The Cottage Smallholder

stumbling self sufficiency in a small space

Raspberry gin recipe

Photo of autumn rasberry fruiting - perfect for liqueurs

Autumn raspberries are a late fruiting variety with great flavour

This recipe can also be used for blackberry gin and vodka

Our autumn fruiting raspberries are late, but they’re finally here. Just a few of them. Succulent and tempting and the promise of more to follow. If you grow autumn fruiting raspberries you might like to have a go at making this delicious raspberry gin. The liqueur is delicate yet has a fresh raspberry bite that makes a change from the raunchiness of sloe gin. (This is a fresh review. I nipped out to the barn this evening to try some of our July 2006 vintage and it was superb. Fragrant and tasty). At it’s best, raspberry gin totally overshadows sloe gin. We had a tasting of a wide selection of our fruit gin at a dinner party, a few months ago. The clear winner was the raspberry gin.

You can make raspberry vodka using the same method detailed below for gin with similar ingredients, just a little more sugar. We’ve tried both and think that the gin wins hands down. Both are quite drinkable in three months so would be ready for Christmas. I love a dash of this in a fresh fruit salad.We had to buy the raspberries for our gin this summer but the end result will be well worth the outlay. In July we feasted off our early raspberries. We guzzled large bowls of them, sprinkled with castor sugar and had heated discussions as to how to use the rest of the fruit. Unfortunately, I had not secured the netting tightly enough and when I went out with my trug a couple of days later the canes were bare. Raspberries are my favourite fruit and raspberry gin is the biz. It always puts people in the best of moods. People have said the most complimentary things about us after a glass or three of our raspberry gin.

Tips and tricks for making fruit infused gin/vodka:

  • If you are using the original gin bottles and you find that you don’t have quite enough gin to fill each one to the neck, don’t worry. We often do the final fill up the next day when we have got more gin.
  • Make notes on a label of your fruit/gin/sugar ratio and stick it onto the bottle(s) so that you have a record, if you make a particularly good batch. The best labels are made from decorator’s masking tape as these can be peeled off and passed from bottle to bottle. We also note our responses at the grog matures. Yucky after sixth months can be to die for in a year (you will probably not remember without notes). Notes seem boring when you are making the grog. But they are so worthwhile when you start again the next year. It won’t be long before you will get a feel of what works well for your taste (and the notes will come into their own).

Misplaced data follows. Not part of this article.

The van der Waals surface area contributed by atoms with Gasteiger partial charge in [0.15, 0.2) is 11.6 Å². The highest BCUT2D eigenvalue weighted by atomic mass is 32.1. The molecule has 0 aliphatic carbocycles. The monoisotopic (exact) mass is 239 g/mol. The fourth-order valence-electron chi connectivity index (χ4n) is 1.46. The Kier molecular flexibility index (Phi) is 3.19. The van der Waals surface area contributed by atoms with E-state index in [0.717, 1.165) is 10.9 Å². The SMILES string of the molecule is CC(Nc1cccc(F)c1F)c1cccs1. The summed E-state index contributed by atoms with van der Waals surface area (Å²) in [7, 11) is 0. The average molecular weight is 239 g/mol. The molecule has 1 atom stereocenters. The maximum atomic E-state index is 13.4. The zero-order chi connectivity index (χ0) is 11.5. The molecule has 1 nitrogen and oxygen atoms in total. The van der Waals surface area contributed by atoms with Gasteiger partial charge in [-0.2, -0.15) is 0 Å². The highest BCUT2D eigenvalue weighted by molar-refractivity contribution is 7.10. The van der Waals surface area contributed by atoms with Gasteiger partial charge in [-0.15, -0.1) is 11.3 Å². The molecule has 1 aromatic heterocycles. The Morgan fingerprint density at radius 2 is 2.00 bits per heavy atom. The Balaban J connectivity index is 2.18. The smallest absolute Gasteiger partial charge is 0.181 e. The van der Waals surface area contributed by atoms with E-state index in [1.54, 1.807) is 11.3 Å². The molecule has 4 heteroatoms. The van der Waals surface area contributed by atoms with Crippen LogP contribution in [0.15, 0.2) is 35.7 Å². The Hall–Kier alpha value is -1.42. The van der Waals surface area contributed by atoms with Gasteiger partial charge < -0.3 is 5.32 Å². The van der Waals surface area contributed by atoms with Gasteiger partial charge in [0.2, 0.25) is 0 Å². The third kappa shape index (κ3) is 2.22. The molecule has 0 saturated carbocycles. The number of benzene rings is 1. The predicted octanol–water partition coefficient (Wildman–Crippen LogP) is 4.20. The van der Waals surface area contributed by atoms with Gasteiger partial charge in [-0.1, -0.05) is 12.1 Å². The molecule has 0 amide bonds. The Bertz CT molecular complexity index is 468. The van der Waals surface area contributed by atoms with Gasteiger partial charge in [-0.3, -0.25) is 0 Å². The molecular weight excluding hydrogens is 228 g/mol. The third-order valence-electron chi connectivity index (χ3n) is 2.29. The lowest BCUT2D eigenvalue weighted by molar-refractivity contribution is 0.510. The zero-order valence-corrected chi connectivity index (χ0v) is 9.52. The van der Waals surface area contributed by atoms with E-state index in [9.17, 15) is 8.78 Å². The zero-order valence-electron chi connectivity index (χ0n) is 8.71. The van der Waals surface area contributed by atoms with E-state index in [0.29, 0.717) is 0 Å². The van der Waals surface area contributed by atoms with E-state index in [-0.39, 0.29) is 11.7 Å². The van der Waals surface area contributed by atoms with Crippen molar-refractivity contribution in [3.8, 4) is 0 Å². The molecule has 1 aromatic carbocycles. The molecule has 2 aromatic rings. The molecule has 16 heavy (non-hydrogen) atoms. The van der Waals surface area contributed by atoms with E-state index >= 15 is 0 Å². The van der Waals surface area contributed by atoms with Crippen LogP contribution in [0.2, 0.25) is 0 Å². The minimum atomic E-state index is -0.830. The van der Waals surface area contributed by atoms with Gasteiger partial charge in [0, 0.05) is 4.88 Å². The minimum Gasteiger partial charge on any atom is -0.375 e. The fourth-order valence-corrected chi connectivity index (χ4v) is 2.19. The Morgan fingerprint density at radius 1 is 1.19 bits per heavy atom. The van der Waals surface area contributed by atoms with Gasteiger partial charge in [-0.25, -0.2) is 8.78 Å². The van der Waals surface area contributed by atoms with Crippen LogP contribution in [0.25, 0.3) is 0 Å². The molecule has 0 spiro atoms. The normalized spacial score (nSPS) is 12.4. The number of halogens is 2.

• Make more than you need the first year. So you can compare different vintages. This liqueur does improve over time.
  • Some people drain the grog through muslin after a couple of months, to clarify the liqueur and bottle. We don’t bother as one old soak tipped that, once the gin is drunk, you can pour medium sherry on the fruit and start all over again! The latter is devilish and drinkable within three months.
  • Keep your fruit gin away from the light as this will maintain the colour. Unless the bottle is dark green or brown. If you are stuck with clear bottles, wrap them in brown paper to keep out the light.
  • Every couple of months take a tiny sip. At this time a add sugar if it tastes too sharp.
  • If you want to make your own labels check out the post for 26 October 2006 to see how we make our labels.


Raspberry gin recipe
Recipe Type: drinks
Author: Fiona Nevile
Prep time: 15 mins
Total time: 15 mins
  • Recipe for raspberry gin:
  • 300g of raspberries
  • 330g of white granulated sugar
  • 1.5 litres (or more) of medium quality gin
  • Steriiised 2 litre Le Parfait jar or 2 or 3 (70 cl) washed and sterilised gin bottles
  1. Wash raspberries and discard any bruised fruit. Place rasberries in either a large 2 litre Kilner/Le Parfait jar or divide the raspberries between 2 or 3 (70 cl) saved gin bottles.
  2. Using a funnel, add the sugar (divide the amounts if using several bottles) and top up with gin to the rim.
  3. Shake every day until the sugar is dissolved and then store in a cool, dark place until you can resist it no longer (leave for at least three months, we usually let it mature for a year).
  4. If you are making blackberry gin remove the fruit after 3 months (pour through muslin) to stop the woody taste developing and mature for at least a year.